Varenicline versus bupropion SR or placebo for smoking cessation: A pooled analysis
ABSTRACT To evaluate varenicline's efficacy for smoking cessation versus bupropion SR and placebo and to explore whether factors typically predictive of abstinence influence varenicline's efficacy versus placebo, as measured by the week 9-12 continuous abstinence rate (CAR9-12).
Smokers in 2 randomized, placebo-controlled trials received varenicline 1 mg BID (n=696), bupropion SR 150 mg BID (n=671), or placebo (n=685) for 12 weeks. Nontreatment followup lasted 40 weeks.
CAR(9-12) was greater for varenicline (44.0%) versus bupropion SR (29.7%; P<0.0001) and placebo (17.7%; P<0.0001). CAR(9-12) for varenicline versus placebo was not affected by age, gender, or nicotine dependence level.
Varenicline was more efficacious than bupropion SR or placebo. Varenicline's efficacy versus placebo was not influenced by factors predictive of abstinence.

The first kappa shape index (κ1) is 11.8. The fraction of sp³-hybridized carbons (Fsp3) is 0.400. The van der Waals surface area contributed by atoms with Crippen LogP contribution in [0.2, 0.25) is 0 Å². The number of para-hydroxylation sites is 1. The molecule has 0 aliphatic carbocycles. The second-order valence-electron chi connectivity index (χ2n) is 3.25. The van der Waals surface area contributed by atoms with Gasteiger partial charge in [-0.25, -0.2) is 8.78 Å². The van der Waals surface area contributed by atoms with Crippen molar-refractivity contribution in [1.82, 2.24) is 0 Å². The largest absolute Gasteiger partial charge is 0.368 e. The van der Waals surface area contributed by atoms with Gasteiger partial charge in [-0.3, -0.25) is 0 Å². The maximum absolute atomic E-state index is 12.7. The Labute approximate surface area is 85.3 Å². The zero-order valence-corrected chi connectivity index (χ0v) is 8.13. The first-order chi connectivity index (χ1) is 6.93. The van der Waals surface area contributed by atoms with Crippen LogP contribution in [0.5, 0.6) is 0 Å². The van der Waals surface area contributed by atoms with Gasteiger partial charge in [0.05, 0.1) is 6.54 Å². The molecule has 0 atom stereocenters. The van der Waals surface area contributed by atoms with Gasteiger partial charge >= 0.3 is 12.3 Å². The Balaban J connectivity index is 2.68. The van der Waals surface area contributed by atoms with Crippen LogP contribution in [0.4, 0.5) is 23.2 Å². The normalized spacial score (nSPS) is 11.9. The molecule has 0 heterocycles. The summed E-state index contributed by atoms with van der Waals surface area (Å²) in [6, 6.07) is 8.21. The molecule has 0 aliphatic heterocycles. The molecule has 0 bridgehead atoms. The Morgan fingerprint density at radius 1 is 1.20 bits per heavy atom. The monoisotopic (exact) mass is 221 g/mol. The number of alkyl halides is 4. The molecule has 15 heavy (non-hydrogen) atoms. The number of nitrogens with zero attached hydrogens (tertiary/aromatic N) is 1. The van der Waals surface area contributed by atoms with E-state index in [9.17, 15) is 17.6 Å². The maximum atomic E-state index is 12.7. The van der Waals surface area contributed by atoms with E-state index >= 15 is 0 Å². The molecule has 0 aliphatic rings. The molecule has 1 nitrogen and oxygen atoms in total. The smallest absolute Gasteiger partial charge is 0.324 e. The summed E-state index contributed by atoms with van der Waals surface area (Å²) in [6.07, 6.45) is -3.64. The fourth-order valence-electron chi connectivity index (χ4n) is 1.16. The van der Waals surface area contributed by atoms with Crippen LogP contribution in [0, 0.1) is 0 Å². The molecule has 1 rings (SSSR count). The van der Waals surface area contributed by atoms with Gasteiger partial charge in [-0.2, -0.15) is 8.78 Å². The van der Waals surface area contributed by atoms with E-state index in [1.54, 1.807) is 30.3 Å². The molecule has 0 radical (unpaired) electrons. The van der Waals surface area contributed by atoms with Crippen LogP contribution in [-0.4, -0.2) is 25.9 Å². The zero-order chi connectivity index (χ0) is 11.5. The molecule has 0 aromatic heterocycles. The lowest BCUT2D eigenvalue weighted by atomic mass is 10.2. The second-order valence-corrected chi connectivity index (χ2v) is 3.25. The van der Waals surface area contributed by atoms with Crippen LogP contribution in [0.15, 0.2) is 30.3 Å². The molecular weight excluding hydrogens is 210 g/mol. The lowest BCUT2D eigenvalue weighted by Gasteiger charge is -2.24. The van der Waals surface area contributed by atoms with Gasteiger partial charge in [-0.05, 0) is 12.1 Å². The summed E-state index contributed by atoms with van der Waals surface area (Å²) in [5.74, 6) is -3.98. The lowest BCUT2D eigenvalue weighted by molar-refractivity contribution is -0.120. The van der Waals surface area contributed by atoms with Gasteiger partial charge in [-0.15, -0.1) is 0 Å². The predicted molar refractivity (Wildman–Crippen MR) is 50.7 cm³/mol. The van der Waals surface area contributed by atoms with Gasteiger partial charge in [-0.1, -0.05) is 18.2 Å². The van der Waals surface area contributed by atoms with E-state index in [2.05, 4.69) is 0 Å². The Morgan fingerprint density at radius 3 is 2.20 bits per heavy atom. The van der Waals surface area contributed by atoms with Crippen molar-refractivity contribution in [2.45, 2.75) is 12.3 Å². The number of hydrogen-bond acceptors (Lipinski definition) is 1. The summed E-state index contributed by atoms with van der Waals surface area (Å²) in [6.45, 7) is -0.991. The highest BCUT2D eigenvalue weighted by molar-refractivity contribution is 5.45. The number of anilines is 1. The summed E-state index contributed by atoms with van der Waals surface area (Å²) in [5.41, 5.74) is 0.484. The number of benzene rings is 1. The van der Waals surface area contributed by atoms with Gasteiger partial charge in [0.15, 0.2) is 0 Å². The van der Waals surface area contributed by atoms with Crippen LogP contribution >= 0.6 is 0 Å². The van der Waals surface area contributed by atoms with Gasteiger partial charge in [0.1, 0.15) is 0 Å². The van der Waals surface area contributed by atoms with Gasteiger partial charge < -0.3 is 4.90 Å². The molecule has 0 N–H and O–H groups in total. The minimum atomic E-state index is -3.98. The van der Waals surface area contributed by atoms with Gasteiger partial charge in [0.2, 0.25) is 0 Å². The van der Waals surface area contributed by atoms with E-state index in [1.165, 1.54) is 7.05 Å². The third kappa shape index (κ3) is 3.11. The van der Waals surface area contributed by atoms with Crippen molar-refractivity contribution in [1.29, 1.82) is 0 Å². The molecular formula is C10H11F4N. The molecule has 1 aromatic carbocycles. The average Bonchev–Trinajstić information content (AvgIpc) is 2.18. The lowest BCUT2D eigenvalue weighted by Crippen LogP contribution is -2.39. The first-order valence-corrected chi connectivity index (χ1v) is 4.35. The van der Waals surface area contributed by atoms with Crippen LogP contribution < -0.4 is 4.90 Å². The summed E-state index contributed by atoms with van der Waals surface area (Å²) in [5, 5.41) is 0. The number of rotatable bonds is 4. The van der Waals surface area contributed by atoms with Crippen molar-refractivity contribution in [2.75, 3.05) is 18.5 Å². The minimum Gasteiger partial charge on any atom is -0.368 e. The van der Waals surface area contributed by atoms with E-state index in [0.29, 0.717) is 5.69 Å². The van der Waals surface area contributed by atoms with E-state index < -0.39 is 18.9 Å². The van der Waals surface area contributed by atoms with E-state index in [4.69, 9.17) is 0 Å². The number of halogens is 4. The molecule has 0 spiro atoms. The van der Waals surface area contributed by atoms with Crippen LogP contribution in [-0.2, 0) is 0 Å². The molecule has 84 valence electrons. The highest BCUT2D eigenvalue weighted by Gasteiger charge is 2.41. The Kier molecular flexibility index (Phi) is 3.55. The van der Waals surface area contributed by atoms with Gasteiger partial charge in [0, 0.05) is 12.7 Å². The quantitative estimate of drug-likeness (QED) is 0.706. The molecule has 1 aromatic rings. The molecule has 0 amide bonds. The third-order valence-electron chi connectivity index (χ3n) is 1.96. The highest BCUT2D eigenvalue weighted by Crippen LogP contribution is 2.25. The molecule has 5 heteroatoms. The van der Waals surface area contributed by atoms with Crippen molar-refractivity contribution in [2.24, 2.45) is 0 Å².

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ABSTRACT: Tobacco smoking is one of the most preventable causes of morbidity and mortality, but current smoking cessation treatments have relatively poor long term efficacy. Anti-nicotine vaccines offer a novel mechanism of action whereby anti-nicotine antibodies (Ab) in circulation prevent nicotine from entering the brain, thus avoiding the reward mechanisms that underpin nicotine addiction. Since antibody responses are typically long lasting, such vaccines could potentially lead to better long-term smoking cessation outcomes. Clinical trials of anti-nicotine vaccines to date have not succeeded, although there was evidence that very high anti-nicotine Ab titers could lead to improved smoking cessation outcomes, suggesting that achieving higher titers in more subjects might result in better efficacy overall. In this study, we evaluated CpG (TLR9 agonist) and aluminum hydroxide (Al(OH)3) adjuvants with a model anti-nicotine antigen comprising trans-3'aminomethylnicotine (3'AmNic) conjugated to diphtheria toxoid (DT). Anti-nicotine Ab titers were significantly higher in both mice and non-human primates (NHP) when 3'AmNic-DT was administered with CpG/Al(OH)3 than with Al(OH)3 alone, and affinity was enhanced in mice. CpG also improved functional responses, as measured by nicotine brain levels in mice after intravenous administration of radiolabeled nicotine (30% versus 3% without CpG), or by nicotine binding capacity of NHP antisera (15-fold higher with CpG). Further improvement should focus on maximizing Ab function, which takes into account both titer and avidity, and this may require improved conjugate design in addition to adjuvants.International immunopharmacology 04/2013; 16(1). DOI:10.1016/j.intimp.2013.03.021 · 2.71 Impact Factor